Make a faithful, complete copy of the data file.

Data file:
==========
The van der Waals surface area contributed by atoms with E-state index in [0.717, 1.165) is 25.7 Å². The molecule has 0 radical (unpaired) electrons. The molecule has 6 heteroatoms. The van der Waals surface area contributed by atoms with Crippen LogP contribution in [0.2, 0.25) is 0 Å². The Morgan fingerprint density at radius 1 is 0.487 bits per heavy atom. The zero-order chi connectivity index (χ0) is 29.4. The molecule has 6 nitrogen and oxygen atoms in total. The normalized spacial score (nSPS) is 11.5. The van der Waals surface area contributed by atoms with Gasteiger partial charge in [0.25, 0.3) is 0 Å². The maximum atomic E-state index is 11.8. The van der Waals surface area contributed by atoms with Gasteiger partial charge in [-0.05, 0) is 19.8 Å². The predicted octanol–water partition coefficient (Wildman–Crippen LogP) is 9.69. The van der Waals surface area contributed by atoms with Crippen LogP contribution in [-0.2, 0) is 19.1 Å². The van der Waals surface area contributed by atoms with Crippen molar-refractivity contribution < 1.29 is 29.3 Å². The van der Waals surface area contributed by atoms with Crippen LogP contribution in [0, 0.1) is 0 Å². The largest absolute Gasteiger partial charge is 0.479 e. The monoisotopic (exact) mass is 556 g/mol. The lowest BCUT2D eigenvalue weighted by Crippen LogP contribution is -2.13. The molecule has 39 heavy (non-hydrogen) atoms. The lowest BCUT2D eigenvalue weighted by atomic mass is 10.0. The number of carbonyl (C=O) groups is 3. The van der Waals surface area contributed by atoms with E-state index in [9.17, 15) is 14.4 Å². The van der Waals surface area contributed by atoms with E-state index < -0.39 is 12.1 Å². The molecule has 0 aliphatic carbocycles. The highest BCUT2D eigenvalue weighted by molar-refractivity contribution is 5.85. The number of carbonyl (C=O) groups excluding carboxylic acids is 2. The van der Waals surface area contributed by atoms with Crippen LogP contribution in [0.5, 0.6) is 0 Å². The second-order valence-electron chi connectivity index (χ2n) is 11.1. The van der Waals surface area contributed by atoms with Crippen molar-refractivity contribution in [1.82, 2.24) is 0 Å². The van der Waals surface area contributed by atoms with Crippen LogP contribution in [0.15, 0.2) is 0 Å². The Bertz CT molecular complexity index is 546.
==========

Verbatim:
The van der Waals surface area contributed by atoms with E-state index in [0.717, 1.165) is 25.7 Å². The molecule has 0 radical (unpaired) electrons. The molecule has 6 heteroatoms. The van der Waals surface area contributed by atoms with Crippen LogP contribution in [0.2, 0.25) is 0 Å². The Morgan fingerprint density at radius 1 is 0.487 bits per heavy atom. The zero-order chi connectivity index (χ0) is 29.4. The molecule has 6 nitrogen and oxygen atoms in total. The normalized spacial score (nSPS) is 11.5. The van der Waals surface area contributed by atoms with Gasteiger partial charge in [0.25, 0.3) is 0 Å². The maximum atomic E-state index is 11.8. The van der Waals surface area contributed by atoms with Gasteiger partial charge in [-0.05, 0) is 19.8 Å². The predicted octanol–water partition coefficient (Wildman–Crippen LogP) is 9.69. The van der Waals surface area contributed by atoms with Crippen LogP contribution in [-0.2, 0) is 19.1 Å². The van der Waals surface area contributed by atoms with Crippen molar-refractivity contribution < 1.29 is 29.3 Å². The van der Waals surface area contributed by atoms with Crippen LogP contribution in [0, 0.1) is 0 Å². The largest absolute Gasteiger partial charge is 0.479 e. The monoisotopic (exact) mass is 556 g/mol. The lowest BCUT2D eigenvalue weighted by Crippen LogP contribution is -2.13. The molecule has 39 heavy (non-hydrogen) atoms. The lowest BCUT2D eigenvalue weighted by atomic mass is 10.0. The number of carbonyl (C=O) groups is 3. The van der Waals surface area contributed by atoms with E-state index in [9.17, 15) is 14.4 Å². The van der Waals surface area contributed by atoms with E-state index < -0.39 is 12.1 Å². The molecule has 0 aliphatic carbocycles. The highest BCUT2D eigenvalue weighted by molar-refractivity contribution is 5.85. The number of carbonyl (C=O) groups excluding carboxylic acids is 2. The van der Waals surface area contributed by atoms with Crippen LogP contribution in [0.5, 0.6) is 0 Å². The second-order valence-electron chi connectivity index (χ2n) is 11.1. The van der Waals surface area contributed by atoms with Crippen molar-refractivity contribution in [1.82, 2.24) is 0 Å². The van der Waals surface area contributed by atoms with Crippen LogP contribution in [0.15, 0.2) is 0 Å². The Bertz CT molecular complexity index is 546.